Neural mechanisms of short-term visual plasticity and cortical disinhbition
Parks, Nathan Allen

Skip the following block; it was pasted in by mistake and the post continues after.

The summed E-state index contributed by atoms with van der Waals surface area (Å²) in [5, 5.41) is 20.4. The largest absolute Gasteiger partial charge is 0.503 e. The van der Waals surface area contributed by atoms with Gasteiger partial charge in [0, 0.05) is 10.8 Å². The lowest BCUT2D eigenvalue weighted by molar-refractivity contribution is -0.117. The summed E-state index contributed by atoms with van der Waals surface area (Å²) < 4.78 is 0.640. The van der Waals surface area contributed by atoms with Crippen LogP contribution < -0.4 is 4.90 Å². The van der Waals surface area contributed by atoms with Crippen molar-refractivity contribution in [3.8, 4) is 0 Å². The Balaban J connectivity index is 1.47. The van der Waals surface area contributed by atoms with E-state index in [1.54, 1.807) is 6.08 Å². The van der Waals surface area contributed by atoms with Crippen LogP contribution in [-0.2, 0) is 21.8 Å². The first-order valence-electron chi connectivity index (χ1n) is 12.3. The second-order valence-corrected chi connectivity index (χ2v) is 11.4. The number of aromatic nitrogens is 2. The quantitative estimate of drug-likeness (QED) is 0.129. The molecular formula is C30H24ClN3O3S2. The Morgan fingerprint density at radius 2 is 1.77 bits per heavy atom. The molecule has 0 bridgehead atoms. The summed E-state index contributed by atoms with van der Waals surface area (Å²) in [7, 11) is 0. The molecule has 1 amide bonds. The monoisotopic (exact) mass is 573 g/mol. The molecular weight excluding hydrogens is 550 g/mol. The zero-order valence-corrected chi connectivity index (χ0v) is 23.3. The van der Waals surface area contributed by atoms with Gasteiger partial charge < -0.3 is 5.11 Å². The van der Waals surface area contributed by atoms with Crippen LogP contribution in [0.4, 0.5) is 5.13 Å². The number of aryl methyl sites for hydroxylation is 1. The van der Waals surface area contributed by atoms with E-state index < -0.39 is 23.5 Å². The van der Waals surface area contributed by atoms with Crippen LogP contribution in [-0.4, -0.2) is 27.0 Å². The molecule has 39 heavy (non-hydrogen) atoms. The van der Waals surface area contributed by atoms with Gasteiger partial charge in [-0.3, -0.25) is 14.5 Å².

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Deafferented cortical visual areas exhibit topographical plasticity such that their constituent neural populations adapt to the loss of sensory input through the expansion and eventual remapping of receptive fields to new regions of space. Such representational plasticity is most compelling in the long-term (months or years) but begins within seconds of retinal deafferentation (short-term plasticity). The neural mechanism proposed to underlie topographical plasticity is one of disinhibition whereby long-range horizontal inputs are "unmasked" by a reduction in local inhibitory drive. In this dissertation, four experiments investigated the neural mechanisms of short-term visual plasticity and disinhibition in humans using a combination of psychophysics and event-related potentials (ERPs). Short-term visual plasticity was induced using a stimulus-induced analog of retinal deafferentation known as an artifical scotoma. Artificial scotomas provide a useful paradigm for the study of short-term plasticity as they induce disinhibition but are temporary and reversible. Experiment 1 measured contrast response functions from within the boundaries of an artificial scotoma and evaluated them relative to a sham control condition. Changes in the contrast response function suggest that disinhibition can be conceived of in terms of two dependent but separable processes: receptive field expansion and unrestricted neural gain. A two-process model of disinhibition is proposed. A complementary ERP study (Experiment 2) recorded visual evoked potentials elicited by probes appearing within the boundaries of an artificial scotoma. Results revealed a neural correlate of disinhibition consistent with origins in striate and extrastriate visual areas. Experiment 3 and 4 were exploratory examinations of the representation of space surrounding an artificial scotoma and revealed a neural correlate of invading activity from normal cortex. Together, the results of these four studies strengthen the understanding of the neural mechanisms that underlie short-term plasticity and provide a conceptual framework for their evaluation.